Tuesday, October 12, 2004

Sports Illustrated "10 Dumbest Moments in Sports" #7 is.

SI's Top 10 Dumbest Moments in Sports, Number 7

Sports Illustrated Just came out with “Ten Dumbest Moments in Sports” (subtitled “it’s true someone has to win and someone has to lose, but nobody has to make these kinds of colossal blunders”)…

EDIT This is the Real Number 7 …
MEMORIAL DAY Lest's see - The Indianapolis 500 is a beloved institution run damn near every Memorial Day since 1911. So in 1996, open-wheel racing splits into two factions, CART and IRL. As a result the best drivers leave for a race no one cares about, and the race people care about is left with no drivers. Gentlemen, start your angina. For no good reason you've ceded motor-racing supremacy in this country to NASCAR. True, CART and IRL appear to have patched things up, but that's a bit like Hall patching things up with Oates. Will anyone still care?

Not as drastic as initially suggested. The worst part was the 'patching up' angle, not true at all. But the rest of the article clearly shows the split as being dumb for everyone concerned.

It was one of the biggest sports blunders ever. The fact that not many people talk about it as such, is simply due to how irrelevant the whole thing has become for it to even be considered a topic for discussion.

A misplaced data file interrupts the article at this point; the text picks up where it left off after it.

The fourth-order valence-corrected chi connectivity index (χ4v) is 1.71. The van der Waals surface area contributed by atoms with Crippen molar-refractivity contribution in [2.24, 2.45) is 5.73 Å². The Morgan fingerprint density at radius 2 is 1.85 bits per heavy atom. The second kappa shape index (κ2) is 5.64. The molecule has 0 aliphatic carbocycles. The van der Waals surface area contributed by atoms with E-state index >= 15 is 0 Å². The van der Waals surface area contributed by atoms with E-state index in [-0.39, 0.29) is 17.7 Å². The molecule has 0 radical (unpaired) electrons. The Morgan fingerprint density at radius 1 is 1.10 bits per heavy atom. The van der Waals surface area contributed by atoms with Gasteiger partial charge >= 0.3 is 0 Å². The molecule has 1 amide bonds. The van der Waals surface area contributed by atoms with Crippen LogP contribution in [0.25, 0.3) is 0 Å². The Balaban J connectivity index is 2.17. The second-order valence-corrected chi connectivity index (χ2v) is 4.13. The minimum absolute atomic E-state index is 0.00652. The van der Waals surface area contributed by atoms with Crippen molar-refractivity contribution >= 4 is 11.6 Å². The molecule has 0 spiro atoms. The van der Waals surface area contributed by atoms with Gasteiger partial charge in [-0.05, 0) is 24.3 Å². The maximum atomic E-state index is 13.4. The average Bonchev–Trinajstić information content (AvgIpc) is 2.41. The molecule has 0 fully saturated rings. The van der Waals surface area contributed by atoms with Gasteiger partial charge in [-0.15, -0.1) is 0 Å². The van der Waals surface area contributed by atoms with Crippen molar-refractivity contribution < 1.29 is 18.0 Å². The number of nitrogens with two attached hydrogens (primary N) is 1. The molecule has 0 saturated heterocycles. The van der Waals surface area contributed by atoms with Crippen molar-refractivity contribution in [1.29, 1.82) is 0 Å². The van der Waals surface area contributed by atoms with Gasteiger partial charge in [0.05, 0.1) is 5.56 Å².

It was a stupid, stupid, mistake. The timing of it could not have been any worse: when the series was still thriving and Indy still was the biggest thing in town.
Lets thing about how big a blunder it was with the benefit of some hindsight.

Did it protect the Indy 500?: No, the 500 is not even the biggest race at that track, much less natioaally.

Did the league promote American short track drivers to get to Indy: No, the Yeley's, Kahne's, and Walkers are going elsewhere. Part of the reason had to do with the fact that equipment wasn't really all that affordable.

Did it contain costs? No, costs gradually rose to the point where they are roughly comparable to pre-split CART.

Did it promote oval racing? No, since both the series as well as CART have been forced to cut back from many domestic ovals for economic considerations. It now embraces road and street courses.

The PPG Indycar World Series operated well enough with Indy at its center. Without having to deal with the dilution of the sport and the fans, that the IRL's creation caused, a single series would have been better off with all resources in one boat.

Not to say it would be bigger than NASCAR today - which it probably wouldn't. But we would be in much better shape.

CART screwed up afterwards, because it still had re-unification fever, and put off too many crucial decisions thinking some deal could be sruck with George. But regardless the series continues to this day, and seems to be on a proper track.
Now Tony could have fixed this blunder by agreeing to some sort of re-unification when he had the chance all the way up to 2001. Seems like time ran out on him though.